ABSTRACT: The recent identification of a large and diverse family of leukocyte immune-type receptors (IpLITRs) in channel catfish (Ictalurus punctatus) indicates that immunoglobulin superfamily (IgSF) members related to both mammalian Fc receptors (FcRs) and leukocyte receptor complex (LRC)-encoded proteins exist in fish. In the present study, it was found that IpLITR messages were preferentially up regulated in catfish peripheral blood leukocytes (PBL) and clonal cytotoxic T cells (CTL) after alloantigen stimulation. Detailed sequence analyses of the expressed IpLITR cDNAs from two clonal CTL lines indicated an unexpectedly large array of putative activatory and inhibitory IpLITR-types containing variable numbers of extracellular immunoglobulin (Ig)-like domains. Importantly, all expressed IpLITRs shared similar membrane distal Ig domains (i.e., D1 and D2), suggesting that they may bind a common type of ligand. Sequence alignments and comparative homology modeling revealed that IpLITR domains, D1 and D2, have similar predicted 3-D structural properties with the corresponding domains of the human LRC-encoded leukocyte Ig-like receptor (LILR) family. Furthermore, conservation of key major histocompatibility class I (MHC I)-binding residues were located at similar positions within the membrane distal tip of D1 between representative IpLITRs and group 1 LILRs. Taken together, these results suggest that fish LITRs have an orthologous relationship to LRC-encoded receptors such as the human LILRs and could potentially function as a diverse family of MHC class I-binding receptors.Immunogenetics 02/2007; 59(1):77-91. DOI:10.1007/s00251-006-0169-3 · 2.49 Impact Factor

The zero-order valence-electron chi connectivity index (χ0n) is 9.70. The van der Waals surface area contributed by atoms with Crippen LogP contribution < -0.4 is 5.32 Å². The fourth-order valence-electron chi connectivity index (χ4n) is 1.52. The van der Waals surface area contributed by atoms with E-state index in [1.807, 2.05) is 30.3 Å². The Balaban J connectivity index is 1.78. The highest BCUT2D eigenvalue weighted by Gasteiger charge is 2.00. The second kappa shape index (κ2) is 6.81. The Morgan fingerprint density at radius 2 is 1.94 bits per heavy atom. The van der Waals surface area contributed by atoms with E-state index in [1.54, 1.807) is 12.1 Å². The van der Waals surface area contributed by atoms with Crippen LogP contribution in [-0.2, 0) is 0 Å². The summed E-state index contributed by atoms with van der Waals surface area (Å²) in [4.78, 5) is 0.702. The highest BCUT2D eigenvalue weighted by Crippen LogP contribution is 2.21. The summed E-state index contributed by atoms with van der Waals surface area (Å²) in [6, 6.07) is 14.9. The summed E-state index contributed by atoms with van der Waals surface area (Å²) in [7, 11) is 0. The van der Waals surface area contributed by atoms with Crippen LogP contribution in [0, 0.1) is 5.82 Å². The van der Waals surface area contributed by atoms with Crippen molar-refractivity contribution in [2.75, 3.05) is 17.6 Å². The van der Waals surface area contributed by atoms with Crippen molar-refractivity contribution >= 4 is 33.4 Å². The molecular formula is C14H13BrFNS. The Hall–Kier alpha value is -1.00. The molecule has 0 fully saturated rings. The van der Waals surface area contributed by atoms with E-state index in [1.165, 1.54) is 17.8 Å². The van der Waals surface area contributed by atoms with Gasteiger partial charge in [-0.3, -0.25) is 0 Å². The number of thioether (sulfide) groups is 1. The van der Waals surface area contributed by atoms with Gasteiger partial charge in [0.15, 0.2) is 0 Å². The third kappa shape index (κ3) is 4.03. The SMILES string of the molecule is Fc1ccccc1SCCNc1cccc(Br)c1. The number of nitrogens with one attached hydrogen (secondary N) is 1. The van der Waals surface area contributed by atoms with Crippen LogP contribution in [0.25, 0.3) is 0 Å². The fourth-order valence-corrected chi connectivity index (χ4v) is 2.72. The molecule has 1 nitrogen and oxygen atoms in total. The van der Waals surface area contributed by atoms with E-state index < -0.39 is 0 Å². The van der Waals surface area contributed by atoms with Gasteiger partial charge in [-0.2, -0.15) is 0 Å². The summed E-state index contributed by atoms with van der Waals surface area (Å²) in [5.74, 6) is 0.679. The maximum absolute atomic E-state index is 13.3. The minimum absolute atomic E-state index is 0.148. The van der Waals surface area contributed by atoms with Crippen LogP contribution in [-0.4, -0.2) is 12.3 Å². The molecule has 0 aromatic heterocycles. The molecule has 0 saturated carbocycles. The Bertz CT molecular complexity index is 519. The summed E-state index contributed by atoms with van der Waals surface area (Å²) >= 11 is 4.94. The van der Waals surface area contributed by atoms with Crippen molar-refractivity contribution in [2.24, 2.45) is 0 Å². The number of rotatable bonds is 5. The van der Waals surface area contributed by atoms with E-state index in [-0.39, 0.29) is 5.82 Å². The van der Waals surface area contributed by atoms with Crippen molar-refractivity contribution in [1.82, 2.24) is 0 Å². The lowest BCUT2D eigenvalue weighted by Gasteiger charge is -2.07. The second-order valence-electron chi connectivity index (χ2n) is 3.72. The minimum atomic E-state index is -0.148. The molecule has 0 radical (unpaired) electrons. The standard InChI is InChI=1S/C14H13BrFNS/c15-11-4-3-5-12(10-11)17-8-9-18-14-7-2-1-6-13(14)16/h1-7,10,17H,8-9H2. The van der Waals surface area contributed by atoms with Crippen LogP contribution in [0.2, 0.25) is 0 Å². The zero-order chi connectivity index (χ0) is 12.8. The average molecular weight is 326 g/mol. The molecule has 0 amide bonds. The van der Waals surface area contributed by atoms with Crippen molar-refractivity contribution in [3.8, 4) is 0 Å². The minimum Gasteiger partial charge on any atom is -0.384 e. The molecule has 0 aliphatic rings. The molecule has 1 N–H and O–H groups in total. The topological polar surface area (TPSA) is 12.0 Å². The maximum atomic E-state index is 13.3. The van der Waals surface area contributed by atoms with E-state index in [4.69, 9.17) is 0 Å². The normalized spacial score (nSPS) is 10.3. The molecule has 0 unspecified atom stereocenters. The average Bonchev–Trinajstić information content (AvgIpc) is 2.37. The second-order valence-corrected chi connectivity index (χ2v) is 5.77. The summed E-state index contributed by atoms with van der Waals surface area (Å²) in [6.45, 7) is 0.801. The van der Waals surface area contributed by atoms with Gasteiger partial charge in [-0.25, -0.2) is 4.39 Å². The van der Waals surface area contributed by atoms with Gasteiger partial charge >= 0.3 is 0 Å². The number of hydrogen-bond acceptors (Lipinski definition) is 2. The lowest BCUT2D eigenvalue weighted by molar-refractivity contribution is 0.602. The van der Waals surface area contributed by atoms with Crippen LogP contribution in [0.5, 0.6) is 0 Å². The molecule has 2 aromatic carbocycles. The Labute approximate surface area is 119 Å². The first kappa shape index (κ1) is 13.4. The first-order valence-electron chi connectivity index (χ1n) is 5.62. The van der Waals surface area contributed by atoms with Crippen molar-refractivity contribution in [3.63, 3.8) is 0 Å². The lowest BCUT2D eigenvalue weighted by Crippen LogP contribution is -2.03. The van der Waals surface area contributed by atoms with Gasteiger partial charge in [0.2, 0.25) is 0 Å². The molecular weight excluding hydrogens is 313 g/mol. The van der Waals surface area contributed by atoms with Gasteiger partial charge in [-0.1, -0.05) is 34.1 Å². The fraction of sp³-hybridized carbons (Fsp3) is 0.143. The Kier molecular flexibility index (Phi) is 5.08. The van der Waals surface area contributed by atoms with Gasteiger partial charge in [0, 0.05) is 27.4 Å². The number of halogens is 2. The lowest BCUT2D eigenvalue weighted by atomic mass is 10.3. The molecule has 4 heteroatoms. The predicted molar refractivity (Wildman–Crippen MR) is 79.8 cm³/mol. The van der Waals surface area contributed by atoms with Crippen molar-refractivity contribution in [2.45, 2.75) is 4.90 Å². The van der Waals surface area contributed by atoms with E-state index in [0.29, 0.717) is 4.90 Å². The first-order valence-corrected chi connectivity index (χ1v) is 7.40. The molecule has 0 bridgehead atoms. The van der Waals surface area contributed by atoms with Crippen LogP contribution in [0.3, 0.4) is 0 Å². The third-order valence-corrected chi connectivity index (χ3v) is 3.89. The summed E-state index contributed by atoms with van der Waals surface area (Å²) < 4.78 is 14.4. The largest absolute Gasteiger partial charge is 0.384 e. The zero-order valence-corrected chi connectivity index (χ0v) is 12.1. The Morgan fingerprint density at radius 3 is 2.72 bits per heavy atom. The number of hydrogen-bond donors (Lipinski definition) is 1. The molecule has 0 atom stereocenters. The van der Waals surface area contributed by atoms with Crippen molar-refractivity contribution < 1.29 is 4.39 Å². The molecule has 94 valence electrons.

- [Show abstract] [Hide abstract]
ABSTRACT: A large number of molecules in the immune system are encoded by multigene families. These genes are rich in pairs of activating and inhibitory receptors that share the same ligands, thereby playing a crucial role in immunoregulation. Furthermore, multigene families tend to be highly polymorphic. Thus, multigene families are strong candidates for containing genes that enhance susceptibility to immune system-related diseases. Here, we review studies from our group, as well as other investigators, on three multigene families that belong to the immunoglobulin (Ig) - like receptor superfamily: Fcgamma receptor (FCGR), killer cell Ig-like receptor (KIR) and leukocyte Ig-like receptor (LILR) families. FCGR genes have been implicated in susceptibility to systemic lupus erythematosus (SLE). In FCGR2B encoding an inhibitory receptor expressed in B cells, monocytes and dendritic cells, a polymorphism within the transmembrane region, Ile232Thr, was identified and found to be associated with susceptibility to SLE in three Asian populations. Functional analyses revealed that SLE-associated FcgammaRIIb-232Thr was less efficient in entering the membrane lipid raft, and exhibited reduced inhibitory potential against B cell receptor signaling. Although the frequency of this polymorphism was low in Caucasians, another polymorphism within the promoter region was reported to be associated with SLE. KIR/HLA combinations have been shown to be associated with various autoimmune and infectious diseases. Recently, LILR families have also been found to be highly polymorphic, and association with several diseases has been identified. These results emphasize the role of multigene families in the diversity of human immune response and susceptibility to diseases.Current Medicinal Chemistry 02/2007; 14(4):431-9. DOI:10.2174/092986707779941041 · 3.85 Impact Factor